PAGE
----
University of Minnesota

Ecology Fair University of Minnesota Monarch Lab

Abstracts from St. Mary of the Lake 2000

St. Mary of the Lake
4690 Bald Eagle Ave
White Bear Lake, MN 55110

Year: 2000
Teacher(s): Teresa Root

Gender From Anatomy

Tina A, Katharine C

This experiment was designed to find out if the gender of the caterpillar is determined by something in the anatomy.  We dissected monarch caterpillars, chrysalides and adults. We found the reproductive organs present in all of the life stages. We could not determine if the specimens were male or female because the reproductive systems were so complex. We would need to use better equipment to tell the difference.  Problems with experiment were that the monarchs were deformed, and they had been dead for a long period of time before we dissected them.  In the future we would run the experiment the same, but use normal monarchs.  We would also dissect them soon after they die.  This would then eliminate any variables so the information would be more accurate.

How Do You Like Your Chrysalides Served? Warm or Cold?

Lauren S, Katie B

The purpose of the experiment was to see what kind of effect temperature has on how quickly a monarch pupa matures into an adult butterfly. To do the experiment we put six pupae inside, with controlled warm temperatures, and six pupae outside, with uncontrolled temperatures. The pupae that were inside hatched seventeen to eighteen days before the pupae that were outside. Our group had a few uncertainties. One uncertainty was we never saw some of the pupae hatch. Another uncertainty was when we brought the outside pupae inside we weren't sure they would hatch. If we were able to do the experiment again we would have two video cameras. One camera would be watching the inside pupae and the other video camera would be watching the outside pupae. This way our group could see if anything unusual happens to the pupae. We could also see when all the pupae hatch. Also, we would put the outside pupae in a room that had a constant cold temperature to be more like the inside pupae who had a constant temperature.

Light Vs. Dark: The Final Showdown

Anna L, Ryan K

The purpose of our experiment was to find if constant light or dark would affect how long the monarch is in its pupa stage. We put two chrysalides in the constant light for their entire chrysalis stage and two in the constant dark. We found out that all four chrysalides emerged at the same time, whether they were in the light or dark. Some problems we had was that the chrysalides hatched over a weekend so we don't know if they hatched on Friday, Saturday, or Sunday. We also did not know if the light properly turned on during the night. If we were to do this experiment again, we would bring the chrysalides home over the weekend.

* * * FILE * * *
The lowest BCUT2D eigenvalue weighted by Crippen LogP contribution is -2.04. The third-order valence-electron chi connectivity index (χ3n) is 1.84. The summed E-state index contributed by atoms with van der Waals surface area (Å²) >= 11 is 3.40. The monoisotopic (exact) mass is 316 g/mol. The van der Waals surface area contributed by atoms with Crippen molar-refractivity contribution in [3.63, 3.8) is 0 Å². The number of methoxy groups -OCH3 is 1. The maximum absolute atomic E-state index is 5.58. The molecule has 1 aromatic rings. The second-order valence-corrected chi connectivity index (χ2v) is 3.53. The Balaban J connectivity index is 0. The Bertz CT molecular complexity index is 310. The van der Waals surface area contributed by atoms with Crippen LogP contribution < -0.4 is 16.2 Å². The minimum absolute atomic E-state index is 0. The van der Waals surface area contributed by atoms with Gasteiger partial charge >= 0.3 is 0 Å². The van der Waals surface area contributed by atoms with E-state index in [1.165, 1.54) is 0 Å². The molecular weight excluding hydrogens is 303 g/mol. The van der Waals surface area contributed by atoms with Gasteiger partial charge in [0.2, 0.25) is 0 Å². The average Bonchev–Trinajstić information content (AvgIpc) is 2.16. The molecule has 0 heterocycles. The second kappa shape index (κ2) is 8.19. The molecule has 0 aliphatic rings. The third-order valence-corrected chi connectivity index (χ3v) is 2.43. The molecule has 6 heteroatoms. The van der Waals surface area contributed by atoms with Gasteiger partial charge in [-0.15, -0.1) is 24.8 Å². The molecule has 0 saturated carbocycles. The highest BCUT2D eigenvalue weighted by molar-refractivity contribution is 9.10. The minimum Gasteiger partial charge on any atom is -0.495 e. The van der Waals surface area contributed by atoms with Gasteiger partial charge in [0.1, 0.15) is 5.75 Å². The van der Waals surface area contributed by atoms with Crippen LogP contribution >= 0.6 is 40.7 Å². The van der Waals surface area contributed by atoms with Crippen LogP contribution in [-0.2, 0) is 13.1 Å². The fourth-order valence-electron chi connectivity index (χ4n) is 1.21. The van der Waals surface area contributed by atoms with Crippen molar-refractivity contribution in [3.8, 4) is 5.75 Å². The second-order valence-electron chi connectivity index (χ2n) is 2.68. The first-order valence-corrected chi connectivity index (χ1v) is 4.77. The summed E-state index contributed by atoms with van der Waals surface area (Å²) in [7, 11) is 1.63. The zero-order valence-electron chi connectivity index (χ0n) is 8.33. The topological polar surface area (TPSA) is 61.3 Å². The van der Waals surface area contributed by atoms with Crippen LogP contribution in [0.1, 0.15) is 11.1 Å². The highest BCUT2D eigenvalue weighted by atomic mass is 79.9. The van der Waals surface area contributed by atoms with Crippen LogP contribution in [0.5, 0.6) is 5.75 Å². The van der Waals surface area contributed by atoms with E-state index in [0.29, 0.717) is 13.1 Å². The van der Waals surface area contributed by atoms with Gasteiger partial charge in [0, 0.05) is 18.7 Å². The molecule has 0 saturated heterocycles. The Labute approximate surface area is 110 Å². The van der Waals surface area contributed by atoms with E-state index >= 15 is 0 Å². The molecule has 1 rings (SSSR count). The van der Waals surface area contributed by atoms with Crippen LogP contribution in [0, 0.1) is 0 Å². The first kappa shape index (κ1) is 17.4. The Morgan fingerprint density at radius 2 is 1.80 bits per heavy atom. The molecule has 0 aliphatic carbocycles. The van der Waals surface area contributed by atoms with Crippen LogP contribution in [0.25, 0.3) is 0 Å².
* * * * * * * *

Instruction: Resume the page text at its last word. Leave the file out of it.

Monarch Buffet

Lauren S

The purpose of our experiment was to find out what an adult monarch prefers to eat: nectar from various flowers or juice from various fruits. We used ten monarchs, five to eat nectar from flowers and five to eat juices from fruits. We assigned a fruit or flower to each monarch. We gave the monarchs five minutes to find and eat the nectar or juice; if a monarch started to eat anything we would time how long they ate. We found out that the adult monarchs liked to eat cantaloupe and honeydew the best. The monarchs mostly found and felt the nectar or juice but then tried to fly around but could not because there was not enough room. Next time we would test if males or females eat more or less then each other. We would do that because we did not mark whether the monarch was a male or female and that question came up while we were doing our experiment. We also want to do that experiment because we have a hypothesis about that question. Sometimes that is a major reason a scientist does an experiment.

When Blue Milkweed Strikes

Phil M, Andy W

The purpose of our experiment was to find out how blue-colored milkweed leaves may affect the caterpillars who eat the dyed milkweed leaves. To do this experiment, we dyed the stalks of milkweed blue and then fed them to caterpillars in their fourth or fifth instar. The results of the experiment were that the caterpillars did eat the milkweed and this only affected the color of their frass. The frass changed blue and it stunk bad. We predicted other things to happen but nothing else happened. Something that we think affected or changed the results of the experiment was that we could have fed the caterpillars the blue milkweed starting earlier in their lives and maybe used fresher milkweed.  We could also try to feed the caterpillars different color dyed leaves.

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